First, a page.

Friday, July 25, 2014

The Necromancer's House

This week I read The Necromancer's House by Christopher Buehlman. I picked this book up because of the title. I love books about the supernatural and after reading the description inside the jacket, I was hooked.

From the jacket: Andrew Ranulf Blankenship is a handsome, stylish nonconformist with wry wit, a classic Mustang and a massive library. He is also a recovering alcoholic and a practicing warlock, able to speak with the dead through film.

Opening lines from the Prologue: The old man walks from the cabin to the porch behind, palming his whiskey glass from the bottom and swirling the ice in it.

Our protagonist is Andrew Blankenship, a male witch who prefers the term magus to witch. He lives in Dog Neck Harbor in a house hidden by magic from most people. The house is also protected with charms, booby traps, against people who would seek to harm him. We don't find out Andrew's full story and history at once. It's fed to us throughout the novel like special treats. Eventually, we find out why his house is hidden and filled with traps.

Andrew is a recovering alcoholic and regularly attends AA meetings. Andrew's friend Anneke also attends AA meetings. She is luminous, a term used to describe those who have magic within them. Andrew is trying to teach her how to tap into her luminosity. Things start to go bad for Andrew when his rusalka (a mermaid) drowns one of his neighbors, an old Russian man, with connections to the past Andrew doesn't want to remember, (hint: Baba Yaga is involved).

The Necromancer's House is a well-written novel with fully fleshed-out characters. Buehlman has even brought to life minor characters that another author would have left one-dimensional. His writing style leans toward the flowery, which isn't a real criticism, though I did have to re-read a few sentences a second time to pick up the meaning. All-in-all, an excellent read.

I'm linking up to:
Literary Friday at Art @ Home
Book Beginnings at Rose City Reader

Thanks so much for your visit!

Friday, July 18, 2014

Homicide in Hardcover

I just finished reading Homicide in Hardcover by Kate Carlisle with the tagline of A Bibliophile Mystery.

Opening lines: My teacher always told me that in order to save a patient you'd have to kill him first. Not the most child-friendly way of explaining his theory of book restoration to his eight year old apprentice, but it worked. I grew up determined to save them all.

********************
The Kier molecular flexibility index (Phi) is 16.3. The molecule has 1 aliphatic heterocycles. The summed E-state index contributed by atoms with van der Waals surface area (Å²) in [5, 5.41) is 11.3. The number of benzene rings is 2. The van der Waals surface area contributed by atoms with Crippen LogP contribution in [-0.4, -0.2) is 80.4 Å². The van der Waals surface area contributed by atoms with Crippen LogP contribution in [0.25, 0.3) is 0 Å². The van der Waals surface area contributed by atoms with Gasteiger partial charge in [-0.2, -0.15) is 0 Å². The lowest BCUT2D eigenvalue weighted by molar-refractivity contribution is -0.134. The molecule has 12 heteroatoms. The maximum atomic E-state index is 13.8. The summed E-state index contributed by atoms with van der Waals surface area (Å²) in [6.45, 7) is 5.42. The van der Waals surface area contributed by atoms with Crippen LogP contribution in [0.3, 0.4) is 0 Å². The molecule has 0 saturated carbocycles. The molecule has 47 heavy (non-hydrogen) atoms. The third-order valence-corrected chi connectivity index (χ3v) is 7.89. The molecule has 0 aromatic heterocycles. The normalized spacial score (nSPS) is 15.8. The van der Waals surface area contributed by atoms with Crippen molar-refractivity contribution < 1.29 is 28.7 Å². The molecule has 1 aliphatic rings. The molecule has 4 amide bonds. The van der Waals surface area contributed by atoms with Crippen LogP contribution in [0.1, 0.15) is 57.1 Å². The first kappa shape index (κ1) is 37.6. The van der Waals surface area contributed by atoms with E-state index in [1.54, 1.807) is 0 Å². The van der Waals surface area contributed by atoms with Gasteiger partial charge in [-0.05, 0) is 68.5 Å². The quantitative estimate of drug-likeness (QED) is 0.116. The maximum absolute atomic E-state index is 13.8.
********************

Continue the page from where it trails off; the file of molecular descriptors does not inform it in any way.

One of the reasons I was attracted to this book was the fact that the heroine is a rare book expert, who restores and conserves old books; two other reasons are: I love murder mysteries and it's set in San Francisco.

Brooklyn Wainwright is the main character who finds Abraham, "her mentor lying in a pool of his own blood." With his last breath, he whispers "Remember the devil" and gives her Goethe's Faust. Abraham had been working on The Winslow Collection of books for an upcoming exhibit. One of the books in the collection is Goethe's Faust, which, legend has it, is cursed. All who've owned the book have died. Brooklyn is asked to take over the restoration project and finish Abraham's work with the Faust.

We are introduced to several characters who may or may not have a motive for killing Abraham including: Minka, Brooklyn's nemesis from college; the Winslows; Abraham's rival Enrico; and Brooklyn's own mother. Then there's the British Derek Stone, a former military operative, who now runs his own security company and is in charge of The Winslow Collection. Derek also gets to have a romantic moment or two with Brooklyn.

My only nit with this book is that there's not a lot of actual mystery-solving or investigating happening with the main characters. It's focus is more on Brooklyn's life (who grew up on a commune), her family, (who still live on the commune) and people trying to harm or kill Brooklyn.

Overall, I enjoyed reading Homicide in Hardcover. The book is a fun read and the first in a series of books. It's well-written with definitive characters and plot. I'll definitely be reading others in the series.

I'm linking up to the following blogs:
 Literary Friday at Art @ Home
 Book Beginnings at Rose City Reader
Saturday Review at Semicolon

Thanks so much for stopping by :)